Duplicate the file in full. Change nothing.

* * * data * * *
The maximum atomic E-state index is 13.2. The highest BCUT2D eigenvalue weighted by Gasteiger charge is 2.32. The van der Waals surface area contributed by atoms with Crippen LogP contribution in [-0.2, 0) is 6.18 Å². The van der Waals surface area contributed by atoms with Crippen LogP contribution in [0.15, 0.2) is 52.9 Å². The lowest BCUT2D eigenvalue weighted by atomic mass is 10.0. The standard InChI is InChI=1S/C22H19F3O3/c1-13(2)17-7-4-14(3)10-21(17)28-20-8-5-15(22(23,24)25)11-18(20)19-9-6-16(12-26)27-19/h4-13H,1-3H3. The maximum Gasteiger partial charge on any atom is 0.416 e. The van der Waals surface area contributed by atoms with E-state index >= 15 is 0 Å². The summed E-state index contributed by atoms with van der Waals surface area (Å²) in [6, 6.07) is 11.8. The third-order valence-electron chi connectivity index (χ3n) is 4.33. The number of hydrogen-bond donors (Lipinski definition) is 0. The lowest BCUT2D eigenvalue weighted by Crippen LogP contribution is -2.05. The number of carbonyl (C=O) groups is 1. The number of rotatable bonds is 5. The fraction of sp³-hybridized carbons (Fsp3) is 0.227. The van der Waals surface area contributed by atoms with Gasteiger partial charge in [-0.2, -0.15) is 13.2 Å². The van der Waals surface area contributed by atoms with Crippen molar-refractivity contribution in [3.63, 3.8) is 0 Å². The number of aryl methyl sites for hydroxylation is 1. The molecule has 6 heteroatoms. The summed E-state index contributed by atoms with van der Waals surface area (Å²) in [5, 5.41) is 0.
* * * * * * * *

The maximum atomic E-state index is 13.2. The highest BCUT2D eigenvalue weighted by Gasteiger charge is 2.32. The van der Waals surface area contributed by atoms with Crippen LogP contribution in [-0.2, 0) is 6.18 Å². The van der Waals surface area contributed by atoms with Crippen LogP contribution in [0.15, 0.2) is 52.9 Å². The lowest BCUT2D eigenvalue weighted by atomic mass is 10.0. The standard InChI is InChI=1S/C22H19F3O3/c1-13(2)17-7-4-14(3)10-21(17)28-20-8-5-15(22(23,24)25)11-18(20)19-9-6-16(12-26)27-19/h4-13H,1-3H3. The maximum Gasteiger partial charge on any atom is 0.416 e. The van der Waals surface area contributed by atoms with E-state index >= 15 is 0 Å². The summed E-state index contributed by atoms with van der Waals surface area (Å²) in [6, 6.07) is 11.8. The third-order valence-electron chi connectivity index (χ3n) is 4.33. The number of hydrogen-bond donors (Lipinski definition) is 0. The lowest BCUT2D eigenvalue weighted by Crippen LogP contribution is -2.05. The number of carbonyl (C=O) groups is 1. The number of rotatable bonds is 5. The fraction of sp³-hybridized carbons (Fsp3) is 0.227. The van der Waals surface area contributed by atoms with Gasteiger partial charge in [-0.2, -0.15) is 13.2 Å². The van der Waals surface area contributed by atoms with Crippen molar-refractivity contribution in [3.63, 3.8) is 0 Å². The number of aryl methyl sites for hydroxylation is 1. The molecule has 6 heteroatoms. The summed E-state index contributed by atoms with van der Waals surface area (Å²) in [5, 5.41) is 0.